I'd like to introduce my latest project, Anglo-Saxon Aloud. I will be reading the entire Anglo-Saxon Poetic Records aloud and posting these readings as podcasts. If you go to that site, you can add this podcast to your iTunes, to various feeds, etc. (I thank Scott Hamlin for all his help with the technical matters).
I will be trying to read, record, edit and post between 50 and 100 lines every day (or at least every weekday), thus working through all 30,000 lines of Old English Poetry in something over a year. If I can work them up (and this depends on children, teaching, research, being department chair, etc.), I will try to give short, interpretive discussions about each poem as it is completed.
I hope that people will find these podcasts amusing and interesting. If you do, you may want to buy my Beowulf Aloud CD, which should be ready for sale (as should its site) within two weeks. Beowulf Aloud is a complete recording of all 3182 lines of the great Old English poem, and it comes with an introductory lecture on Beowulf, the exciting history of its manuscript, and its cultural background and significance. Beowulf Aloud was recorded in studio and edited by a professional recording editor (the genius, Matthew Cavnar, who directed all of my courses on CD for Recorded Books). I'll be selling it as a 3-CD set, with cover art and liner-design by my brilliant student, Jennifer A. Schuman.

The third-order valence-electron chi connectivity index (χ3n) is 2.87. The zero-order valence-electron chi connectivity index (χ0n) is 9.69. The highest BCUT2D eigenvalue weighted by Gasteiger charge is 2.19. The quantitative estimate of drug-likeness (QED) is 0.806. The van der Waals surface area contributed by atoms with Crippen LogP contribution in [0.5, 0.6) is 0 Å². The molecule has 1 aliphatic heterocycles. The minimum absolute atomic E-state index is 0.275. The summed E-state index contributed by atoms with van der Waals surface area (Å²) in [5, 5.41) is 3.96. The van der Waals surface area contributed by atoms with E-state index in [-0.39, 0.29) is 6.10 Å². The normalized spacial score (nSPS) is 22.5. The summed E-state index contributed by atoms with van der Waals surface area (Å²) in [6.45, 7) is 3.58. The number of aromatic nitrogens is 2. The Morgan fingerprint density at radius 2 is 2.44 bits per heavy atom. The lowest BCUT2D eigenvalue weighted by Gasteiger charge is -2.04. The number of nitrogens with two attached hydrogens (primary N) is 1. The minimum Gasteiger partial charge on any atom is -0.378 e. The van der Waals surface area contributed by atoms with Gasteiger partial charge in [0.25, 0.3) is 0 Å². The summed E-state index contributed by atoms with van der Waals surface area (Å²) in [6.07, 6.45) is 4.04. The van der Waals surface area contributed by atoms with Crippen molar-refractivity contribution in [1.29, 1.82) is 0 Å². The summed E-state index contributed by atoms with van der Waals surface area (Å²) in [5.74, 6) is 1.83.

The podcasts for Anglo-Saxon Aloud can be used to improve your own Old English, to help with your teaching or to put young children to sleep (I originally read the entire ASPR aloud as a way of getting my daughter to sleep each night). Feel free to use them for educational purposes, but please check with me before adopting it for any other uses and, obviously, please don't sell my work without working out a deal with me first.
I've started this project for a number of reasons: I want to show that Old English is entertaining and a pleasure to listen to even if one doesn't know the language. I want to investigate how many of these particular poems can be recited or performed. And I want to use these readings as an opportunity for additional research: I just had a paper come out in Modern Philology, on Beowulf, whose genesis was my inability to get a particular line (1864) to scan fluidly when I was reading the poem aloud to my daughter. I think in reading the entire Anglo-Saxon Poetic Records from beginning to end I will find more things to think, talk and write about, and that will be fun.
So welcome, to Anglo-Saxon Aloud.